Here at DegreeSearch.org, we’re always on the lookout for interesting education stats. We find plenty of tidbits that are interesting, but some are truly staggering. There are a lot of negative education numbers in our infographic, but don’t let that get you down. There is plenty of data out there to show that sticking with school pays off. Earning an associate’s degree could mean the difference of $100 a week in earnings more than if you held just a high school degree. A bachelor’s degree holder earns almost $400 more a week than high school grads.

What are the strangest or most surprising education stats you’ve heard? Send them our way! We’d love to hear them.

Source: Education Pays: A Study by the Bureau of Labor Statistics

I think number 4 is wrong because I just found a loophole. It says 30 percent of Americans would rather clean a bathroom than solve a math problem but 2+2 is a math problem so I’m sure they would rather solve that. BAM!!!!! LOOPHOLE

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wtf is that comment on new zealand???, you’ve just lost all credibility with that…

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is anyone out there over 50 plus trying to get a degree in accounting, with any information on best college online

Hey Kitt, I’m not over 50, but DegreeSearch has a school matching tool to help people find the best online colleges. Here’s a link: http://bit.ly/yUykej

we stady in morroco we didn’t hav a good titcher this is way we do the extra hours im sorry i dont speak inglich good

but i can speak frensh

mes salutation pour vous

je vous sohaite une bonne anné scolaire

these statistics really arent surprising, the fact that you would be surprised that New Zealand ranks higher than America is offensive to New Zealanders and when you put it like that how do you expect New Zealanders not to take offence.

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I think #10 is way off. By putting it in terms of 18 and older they do not take into account the changes in earnings based on degrees. As far as I know, higher educations impact on earnings has shrunk in the past two decades.

Glacius83,

#10 is not “way off”. The numbers are based on the latest census earning info. If you are thrown off by the fact that they are 18 and older, feel free to check out the same stats for those 25 and older here:

http://www.bls.gov/emp/ep_chart_001.htm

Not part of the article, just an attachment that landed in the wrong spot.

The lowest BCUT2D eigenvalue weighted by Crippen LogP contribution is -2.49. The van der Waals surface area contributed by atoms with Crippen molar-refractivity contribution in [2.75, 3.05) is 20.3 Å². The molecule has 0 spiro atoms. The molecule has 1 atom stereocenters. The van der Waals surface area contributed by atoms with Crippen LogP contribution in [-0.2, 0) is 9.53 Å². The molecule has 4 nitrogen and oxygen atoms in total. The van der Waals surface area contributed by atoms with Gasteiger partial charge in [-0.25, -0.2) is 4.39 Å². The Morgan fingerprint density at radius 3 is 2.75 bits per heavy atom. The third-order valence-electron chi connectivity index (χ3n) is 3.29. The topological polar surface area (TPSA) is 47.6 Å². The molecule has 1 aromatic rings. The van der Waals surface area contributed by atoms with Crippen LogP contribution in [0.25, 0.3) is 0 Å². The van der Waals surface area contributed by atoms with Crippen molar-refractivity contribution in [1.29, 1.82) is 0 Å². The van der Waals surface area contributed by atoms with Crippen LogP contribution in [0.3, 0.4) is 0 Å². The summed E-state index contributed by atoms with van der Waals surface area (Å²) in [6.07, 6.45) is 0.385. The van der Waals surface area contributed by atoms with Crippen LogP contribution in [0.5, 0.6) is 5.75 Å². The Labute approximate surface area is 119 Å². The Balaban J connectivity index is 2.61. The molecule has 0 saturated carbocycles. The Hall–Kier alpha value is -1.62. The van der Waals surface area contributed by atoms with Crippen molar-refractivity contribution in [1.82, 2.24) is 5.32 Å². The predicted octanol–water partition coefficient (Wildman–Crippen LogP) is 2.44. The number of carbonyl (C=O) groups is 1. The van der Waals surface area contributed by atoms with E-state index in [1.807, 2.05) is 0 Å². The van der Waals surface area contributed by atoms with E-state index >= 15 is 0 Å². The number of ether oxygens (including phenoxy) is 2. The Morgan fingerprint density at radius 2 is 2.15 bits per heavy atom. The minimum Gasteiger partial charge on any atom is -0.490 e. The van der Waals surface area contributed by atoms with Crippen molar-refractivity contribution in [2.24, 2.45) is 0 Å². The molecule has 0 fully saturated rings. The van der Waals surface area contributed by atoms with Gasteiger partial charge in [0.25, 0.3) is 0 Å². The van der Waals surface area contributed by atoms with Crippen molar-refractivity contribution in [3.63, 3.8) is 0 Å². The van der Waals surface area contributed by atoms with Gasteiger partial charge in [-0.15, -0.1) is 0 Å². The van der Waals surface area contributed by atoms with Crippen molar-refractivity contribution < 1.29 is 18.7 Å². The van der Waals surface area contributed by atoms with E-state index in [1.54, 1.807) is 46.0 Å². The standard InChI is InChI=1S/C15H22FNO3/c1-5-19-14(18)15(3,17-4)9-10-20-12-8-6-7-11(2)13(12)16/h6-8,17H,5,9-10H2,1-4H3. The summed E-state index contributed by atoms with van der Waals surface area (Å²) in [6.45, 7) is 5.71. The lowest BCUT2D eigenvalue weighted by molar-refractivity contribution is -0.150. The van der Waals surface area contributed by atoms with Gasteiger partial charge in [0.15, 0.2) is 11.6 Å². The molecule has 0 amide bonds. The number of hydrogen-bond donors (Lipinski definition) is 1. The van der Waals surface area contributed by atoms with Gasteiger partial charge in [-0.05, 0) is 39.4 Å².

While you are correct that the impact of higher education’s impact on earnings has shrunk over the past two decades, the difference is not dramatic. On average, a college grad still beats a high school grad in earnings every time.

Glacius83,

The numbers are not “way off”. They are based on the latest earnings info from the census. If you’re hung up on the fact that it’s 18 and older, feel free to look at the 2009 data for 25 and over here. The trend holds just as strong. While it’s true that the earning gap has decreased some over the past 10 years, it hasn’t decreased that much. On average, a college grad beats out a hs grad in earnings every time.

Thanks for the update. And the direction to more numbers.

Woo Hoo, Canada outranks the US

No offense intended against New Zealand. I mentioned it, because I thought it would come as a surprise to many Americans. Another interesting stat is that although Americans ranked low in math, science and literacy, they ranked 1st in confidence. We’re so arrogant that it just comes as a total shock when smaller countries outscore us!

Umm. 1.2 Million / 365 days = ~3287.7 dropouts per day, nowhere near 7000 per day. Maybe you guys should take point #4 more seriously.

Anonymous, you’re right! It doesn’t add up for 365 days, but it was calculated for 180 school days. The numbers are taken from Education Week. Here is their explanation of those numbers:

Education Week. (2007, June 12). Diplomas Count 2007: Ready for What? Preparing Students for College, Careers, and Life after High School. Bethesda, MD: Editorial Projects in Education Research Center. Per day figure derived by dividing 1.23 million by 180 school days per year. Per second figure derived by dividing 1.23 million by 31,536,000 seconds in a full calendar year.

The number is then 6,833 students every day, or nearly 7,000 students. We’ll update the graphic.

Anonymous, you’re right! It doesn’t add up for 365 days, but it was calculated for 180 school days. The numbers are taken from Education Week. Here is their explanation of those numbers:

Education Week. (2007, June 12). Diplomas Count 2007: Ready for What? Preparing Students for College, Careers, and Life after High School. Bethesda, MD: Editorial Projects in Education Research Center. Per day figure derived by dividing 1.23 million by 180 school days per year. Per second figure derived by dividing 1.23 million by 31,536,000 seconds in a full calendar year.

The number is then 6,833 students every day, or nearly 7,000 students. We’ll update the graphic.

Worse than New Zealand? WTF?

No offense intended against New Zealand. I mentioned it, because I thought it would come as a surprise to many Americans. Another interesting stat is that although Americans ranked low in math, science and literacy, they ranked 1st in confidence. We’re so arrogant that it just comes as a total shock when smaller countries outscore us!

Yeh, I can definitely say that we are pretty arrogant and prideful people ha ha. I love these very interesting infographics.

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